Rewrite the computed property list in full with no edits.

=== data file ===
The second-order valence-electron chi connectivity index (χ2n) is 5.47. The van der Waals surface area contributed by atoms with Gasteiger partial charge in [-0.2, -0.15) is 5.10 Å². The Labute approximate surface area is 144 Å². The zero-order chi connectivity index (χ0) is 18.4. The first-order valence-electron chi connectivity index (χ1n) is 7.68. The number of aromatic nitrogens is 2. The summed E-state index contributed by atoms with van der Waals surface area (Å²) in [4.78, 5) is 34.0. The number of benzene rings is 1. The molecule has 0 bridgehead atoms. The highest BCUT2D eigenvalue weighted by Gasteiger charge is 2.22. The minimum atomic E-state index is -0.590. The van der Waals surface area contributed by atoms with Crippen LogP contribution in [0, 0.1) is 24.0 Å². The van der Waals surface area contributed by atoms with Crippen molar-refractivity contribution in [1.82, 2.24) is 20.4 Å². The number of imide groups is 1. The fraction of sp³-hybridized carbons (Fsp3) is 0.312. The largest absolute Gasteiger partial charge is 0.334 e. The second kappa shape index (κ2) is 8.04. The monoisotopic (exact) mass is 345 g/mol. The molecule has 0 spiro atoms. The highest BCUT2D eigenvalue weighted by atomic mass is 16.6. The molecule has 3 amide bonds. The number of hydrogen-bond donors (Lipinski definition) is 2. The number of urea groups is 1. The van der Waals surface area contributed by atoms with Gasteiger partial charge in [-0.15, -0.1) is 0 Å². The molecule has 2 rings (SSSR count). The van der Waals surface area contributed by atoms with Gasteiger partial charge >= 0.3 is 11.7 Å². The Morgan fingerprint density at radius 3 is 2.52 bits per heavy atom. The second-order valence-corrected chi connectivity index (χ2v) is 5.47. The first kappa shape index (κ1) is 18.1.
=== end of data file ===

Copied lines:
The second-order valence-electron chi connectivity index (χ2n) is 5.47. The van der Waals surface area contributed by atoms with Gasteiger partial charge in [-0.2, -0.15) is 5.10 Å². The Labute approximate surface area is 144 Å². The zero-order chi connectivity index (χ0) is 18.4. The first-order valence-electron chi connectivity index (χ1n) is 7.68. The number of aromatic nitrogens is 2. The summed E-state index contributed by atoms with van der Waals surface area (Å²) in [4.78, 5) is 34.0. The number of benzene rings is 1. The molecule has 0 bridgehead atoms. The highest BCUT2D eigenvalue weighted by Gasteiger charge is 2.22. The minimum atomic E-state index is -0.590. The van der Waals surface area contributed by atoms with Crippen LogP contribution in [0, 0.1) is 24.0 Å². The van der Waals surface area contributed by atoms with Crippen molar-refractivity contribution in [1.82, 2.24) is 20.4 Å². The number of imide groups is 1. The fraction of sp³-hybridized carbons (Fsp3) is 0.312. The largest absolute Gasteiger partial charge is 0.334 e. The second kappa shape index (κ2) is 8.04. The monoisotopic (exact) mass is 345 g/mol. The molecule has 0 spiro atoms. The highest BCUT2D eigenvalue weighted by atomic mass is 16.6. The molecule has 3 amide bonds. The number of hydrogen-bond donors (Lipinski definition) is 2. The number of urea groups is 1. The van der Waals surface area contributed by atoms with Gasteiger partial charge in [-0.15, -0.1) is 0 Å². The molecule has 2 rings (SSSR count). The van der Waals surface area contributed by atoms with Gasteiger partial charge >= 0.3 is 11.7 Å². The Morgan fingerprint density at radius 3 is 2.52 bits per heavy atom. The second-order valence-corrected chi connectivity index (χ2v) is 5.47. The first kappa shape index (κ1) is 18.1.